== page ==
andrew burke





Spook Country

Posted on: 2023-08-27

During the summer I like to sit outside and read physical books on paper. There's something lovely about sunlight shining on white pages in fresh air. Our summers are short enough in Nova Scotia that it's worth finding good ways to enjoy them properly, and reading outdoors is one of mine.

I started doing this about a decade ago as I worked my way through the entire Aubrey-Maturin series by Patrick O'Brian. I finished the whole series a few years ago but have kept up the tradition with other books. We certainly don't have a shortage of books at home, but I sometimes check out our local Little Free Libraries in case there's something fun or interesting. I like to start the summer reading season with something breezy, and this year it was Brad Thor's thriller "Spy Master". I decided to follow that with a book I picked up in the remainder pile at Indigo many years ago but never quite got around to reading until now: William Gibson's 2007 novel "Spook Country".

I enjoyed Gibson's earlier cyberpunk stories, as well as his more recent "The Peripheral" (both on the page and the screen), set in various kinds of future. "Spook Country" is from the period in the early 2000s when reality had caught up with his particular interests and aesthetic, and he started writing books set in the present. He started this with "Pattern Recognition" in 2003, and this is sort of a sequel.

I was surprised to find "Spook Country" and the Brad Thor book both involve international secret agents and both have extremely short chapters. The short chapters in the Thor book make for a high density of cliffhangers, but in Gibson they're frequent opportunities to catch your breath: his prose is dense and allusive and there are lots of references and interesting wordplay - which makes it fun to read, but it isn't necessarily easy.

"Spook Country" may be set in the "present" (of 2007) but it's still on the leading edge, a step or two into the future. One of the plots involves an artist who makes "locative art" with GPS trackers and Augmented Reality headsets, which is actually something I've worked on myself in the last few years. Of course I didn't need lots of custom tech and multiple devices - it all works on iPhones.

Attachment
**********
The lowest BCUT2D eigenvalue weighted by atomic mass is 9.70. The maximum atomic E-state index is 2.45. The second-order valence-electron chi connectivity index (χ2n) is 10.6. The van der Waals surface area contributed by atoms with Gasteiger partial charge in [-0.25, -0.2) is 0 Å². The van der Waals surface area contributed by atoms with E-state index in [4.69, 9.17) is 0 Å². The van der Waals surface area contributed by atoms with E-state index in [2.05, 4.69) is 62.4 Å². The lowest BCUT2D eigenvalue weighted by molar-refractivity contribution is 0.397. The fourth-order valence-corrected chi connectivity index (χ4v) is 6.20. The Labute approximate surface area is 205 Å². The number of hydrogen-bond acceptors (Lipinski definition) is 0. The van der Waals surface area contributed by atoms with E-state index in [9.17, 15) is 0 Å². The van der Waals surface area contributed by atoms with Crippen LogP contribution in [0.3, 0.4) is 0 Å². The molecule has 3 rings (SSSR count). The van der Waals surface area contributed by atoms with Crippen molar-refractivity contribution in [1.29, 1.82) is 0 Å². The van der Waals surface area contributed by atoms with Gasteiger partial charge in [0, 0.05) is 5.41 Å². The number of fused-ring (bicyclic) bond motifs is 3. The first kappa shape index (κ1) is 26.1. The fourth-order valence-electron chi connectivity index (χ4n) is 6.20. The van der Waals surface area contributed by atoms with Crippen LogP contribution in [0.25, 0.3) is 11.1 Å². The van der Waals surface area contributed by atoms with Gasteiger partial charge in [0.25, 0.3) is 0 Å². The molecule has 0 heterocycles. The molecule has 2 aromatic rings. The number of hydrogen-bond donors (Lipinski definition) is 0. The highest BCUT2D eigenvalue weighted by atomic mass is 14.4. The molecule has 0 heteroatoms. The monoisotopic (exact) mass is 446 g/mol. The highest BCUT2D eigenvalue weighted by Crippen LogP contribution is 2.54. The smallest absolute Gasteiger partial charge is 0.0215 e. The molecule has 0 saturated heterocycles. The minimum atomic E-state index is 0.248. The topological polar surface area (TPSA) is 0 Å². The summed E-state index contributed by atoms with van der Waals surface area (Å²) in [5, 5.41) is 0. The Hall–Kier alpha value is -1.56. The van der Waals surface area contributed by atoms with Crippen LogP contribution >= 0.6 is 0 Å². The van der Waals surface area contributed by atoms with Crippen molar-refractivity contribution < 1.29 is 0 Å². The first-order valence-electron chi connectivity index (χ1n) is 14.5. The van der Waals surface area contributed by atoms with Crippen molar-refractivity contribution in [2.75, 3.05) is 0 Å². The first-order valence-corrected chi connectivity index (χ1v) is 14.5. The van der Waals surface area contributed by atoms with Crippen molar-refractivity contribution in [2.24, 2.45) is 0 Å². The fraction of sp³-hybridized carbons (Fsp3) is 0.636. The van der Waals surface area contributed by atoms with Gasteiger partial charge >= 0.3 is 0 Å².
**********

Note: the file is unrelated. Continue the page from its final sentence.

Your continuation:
Smartphones are the one big thing that felt most jarring about reading "Spook Country" - it was written right before the iPhone was announced, and their lack in what is otherwise a very technologically advanced storyline is palpable. One very wealthy character has a Palm Treo, but otherwise everyone is mostly using flip phones. Someone steals one at one point and is able to just open it up and browse the calls list without needing a passcode or fingerprint or anything. I had to remind myself that that's what phones used to be like back in the day.

iPhone 13 Pro on a discounted hardcover edition of Spook Country

Whenever I read any pre-2008 William Gibson, I often take out and ponder my iPhone. I don't even turn it on, I just turn it around in my hand and I reflect on the design and the amount of raw potential of technology and culture that it contains. Smartphones, especially iPhones, are such a perfect example of precisely the kinds of things William Gibson has obsessed over all these years, they feel like they've come right out of the pages of his books.

It may be ironic to read a William Gibson book on paper in bright sunlight, rather than on some kind of digital device, indoors and by the glow of LEDs, but it makes for a nice way to enjoy the summer.

After I finished it I took it and some of my other summer reading out to the Little Free Library where they can circulate back into the flow.

Books in a Little Free Library

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